Blake Baggett was credited with the holeshot, but it wasn't long before Justin Barcia took over the top spot.

Yep, we had to dodge out of the way as Blake Wharton came off the track. Wilson and Wharton eventually finished fourth and fifth, respectively.

Add another win for Justin Barcia.

For the second time on the night, Ivan Tedesco scored a holeshot, right in front of all the title contenders.

Do you think James Stewart was pumped and relieved that he's back in the winner's circle? Oh yeah.

'10 - St. Louis

The Monster Energy Pro Circuit Kawasaki duo of Christophe Pourcel and Dean Wilson battled throughout the heat race, with Wilson edging out the new Lites East Champ.

Afterburners on for Barcia. Dean Wilson was the closest competitor at the end. Newly crowned Lites East Champ Christophe Pourcel? He ended up getting high-centered on a Tuff Block, and it took him a while to get dislodged. With the title already in hand, he packed it in early, and will start focusing on the outdoor season.

Whoops. This move probably seemed like a good idea at the time.

Ryan Dungey killed it out of the gate and controlled his way into the first turn. Nick Wey nailed the holeshot as they exited turn one, though.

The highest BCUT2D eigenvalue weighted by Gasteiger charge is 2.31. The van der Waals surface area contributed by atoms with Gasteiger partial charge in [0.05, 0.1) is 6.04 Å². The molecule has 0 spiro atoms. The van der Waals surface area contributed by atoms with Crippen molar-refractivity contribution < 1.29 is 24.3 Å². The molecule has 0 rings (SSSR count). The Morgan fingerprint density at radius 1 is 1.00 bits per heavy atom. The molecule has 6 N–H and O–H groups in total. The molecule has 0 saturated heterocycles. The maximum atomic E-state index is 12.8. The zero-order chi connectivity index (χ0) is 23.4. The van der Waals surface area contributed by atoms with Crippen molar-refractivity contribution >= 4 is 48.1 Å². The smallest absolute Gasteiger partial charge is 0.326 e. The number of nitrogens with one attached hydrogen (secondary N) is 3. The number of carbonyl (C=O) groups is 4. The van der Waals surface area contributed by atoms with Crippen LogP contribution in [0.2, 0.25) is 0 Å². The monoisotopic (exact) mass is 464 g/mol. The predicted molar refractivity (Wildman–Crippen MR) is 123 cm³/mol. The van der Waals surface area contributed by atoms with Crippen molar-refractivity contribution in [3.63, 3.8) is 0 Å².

Later in the main, Ryan Villopoto was out front and making the most of his chances...right up until he crashed hugely in a rhythm section that riders were doing as a double-double-triple. Speculation has run the gamut from spinning on a bare patch of the concrete floor before the jump to rocks in the ruts, to a kicker on the face, but one thing's for sure, the mid-air exit, crash, and resulting broken leg were all an ugly way to end a great championship battle.

At this point, you were looking at your new 2010 Supercross champ in the center of this group. Ryan Dungey had plenty of fight in him in St. Louis and weathered the contact, the track, and the rest of the competition to sit atop the series standings with a 77-point lead over his next active competitor.

St. Louis fans had plenty to cheer about for RD.